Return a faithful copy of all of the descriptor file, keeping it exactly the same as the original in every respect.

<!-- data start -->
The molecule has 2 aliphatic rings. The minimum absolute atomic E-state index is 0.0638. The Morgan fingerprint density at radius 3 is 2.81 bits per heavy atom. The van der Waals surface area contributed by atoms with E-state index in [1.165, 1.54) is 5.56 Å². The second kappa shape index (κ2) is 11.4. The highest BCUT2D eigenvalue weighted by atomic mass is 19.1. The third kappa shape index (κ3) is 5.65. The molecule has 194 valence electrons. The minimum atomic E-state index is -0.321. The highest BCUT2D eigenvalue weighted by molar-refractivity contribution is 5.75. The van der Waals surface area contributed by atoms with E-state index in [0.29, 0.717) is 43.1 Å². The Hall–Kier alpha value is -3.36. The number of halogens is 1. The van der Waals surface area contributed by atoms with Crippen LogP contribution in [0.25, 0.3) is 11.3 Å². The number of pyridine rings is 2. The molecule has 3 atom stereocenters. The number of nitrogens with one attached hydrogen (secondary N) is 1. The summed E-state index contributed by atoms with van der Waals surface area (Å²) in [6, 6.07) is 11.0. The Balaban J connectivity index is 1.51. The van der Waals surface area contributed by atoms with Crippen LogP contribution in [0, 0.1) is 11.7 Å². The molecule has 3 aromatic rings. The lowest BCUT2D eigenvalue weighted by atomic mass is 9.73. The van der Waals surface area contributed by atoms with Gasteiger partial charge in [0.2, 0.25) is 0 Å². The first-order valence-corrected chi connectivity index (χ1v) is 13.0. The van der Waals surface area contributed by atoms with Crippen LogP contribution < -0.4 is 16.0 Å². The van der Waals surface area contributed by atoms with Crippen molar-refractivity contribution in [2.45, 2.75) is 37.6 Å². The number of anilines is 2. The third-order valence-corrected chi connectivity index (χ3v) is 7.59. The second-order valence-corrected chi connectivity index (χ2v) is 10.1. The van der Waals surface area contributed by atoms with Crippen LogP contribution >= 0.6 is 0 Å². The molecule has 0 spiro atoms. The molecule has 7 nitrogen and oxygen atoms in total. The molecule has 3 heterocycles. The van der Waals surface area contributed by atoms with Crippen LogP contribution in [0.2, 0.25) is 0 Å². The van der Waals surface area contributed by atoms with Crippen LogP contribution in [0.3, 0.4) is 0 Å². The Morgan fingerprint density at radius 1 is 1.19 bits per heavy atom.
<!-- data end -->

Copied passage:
The molecule has 2 aliphatic rings. The minimum absolute atomic E-state index is 0.0638. The Morgan fingerprint density at radius 3 is 2.81 bits per heavy atom. The van der Waals surface area contributed by atoms with E-state index in [1.165, 1.54) is 5.56 Å². The second kappa shape index (κ2) is 11.4. The highest BCUT2D eigenvalue weighted by atomic mass is 19.1. The third kappa shape index (κ3) is 5.65. The molecule has 194 valence electrons. The minimum atomic E-state index is -0.321. The highest BCUT2D eigenvalue weighted by molar-refractivity contribution is 5.75. The van der Waals surface area contributed by atoms with E-state index in [0.29, 0.717) is 43.1 Å². The Hall–Kier alpha value is -3.36. The number of halogens is 1. The van der Waals surface area contributed by atoms with Crippen LogP contribution in [0.25, 0.3) is 11.3 Å². The number of pyridine rings is 2. The molecule has 3 atom stereocenters. The number of nitrogens with one attached hydrogen (secondary N) is 1. The summed E-state index contributed by atoms with van der Waals surface area (Å²) in [6, 6.07) is 11.0. The Balaban J connectivity index is 1.51. The van der Waals surface area contributed by atoms with Crippen LogP contribution in [0, 0.1) is 11.7 Å². The molecule has 3 aromatic rings. The lowest BCUT2D eigenvalue weighted by atomic mass is 9.73. The van der Waals surface area contributed by atoms with Gasteiger partial charge in [0.2, 0.25) is 0 Å². The first-order valence-corrected chi connectivity index (χ1v) is 13.0. The van der Waals surface area contributed by atoms with Crippen LogP contribution < -0.4 is 16.0 Å². The van der Waals surface area contributed by atoms with Crippen molar-refractivity contribution in [2.45, 2.75) is 37.6 Å². The number of anilines is 2. The third-order valence-corrected chi connectivity index (χ3v) is 7.59. The second-order valence-corrected chi connectivity index (χ2v) is 10.1. The van der Waals surface area contributed by atoms with Crippen LogP contribution >= 0.6 is 0 Å². The molecule has 0 spiro atoms. The molecule has 7 nitrogen and oxygen atoms in total. The molecule has 3 heterocycles. The van der Waals surface area contributed by atoms with Crippen LogP contribution in [0.2, 0.25) is 0 Å². The van der Waals surface area contributed by atoms with Crippen LogP contribution in [0.3, 0.4) is 0 Å². The Morgan fingerprint density at radius 1 is 1.19 bits per heavy atom.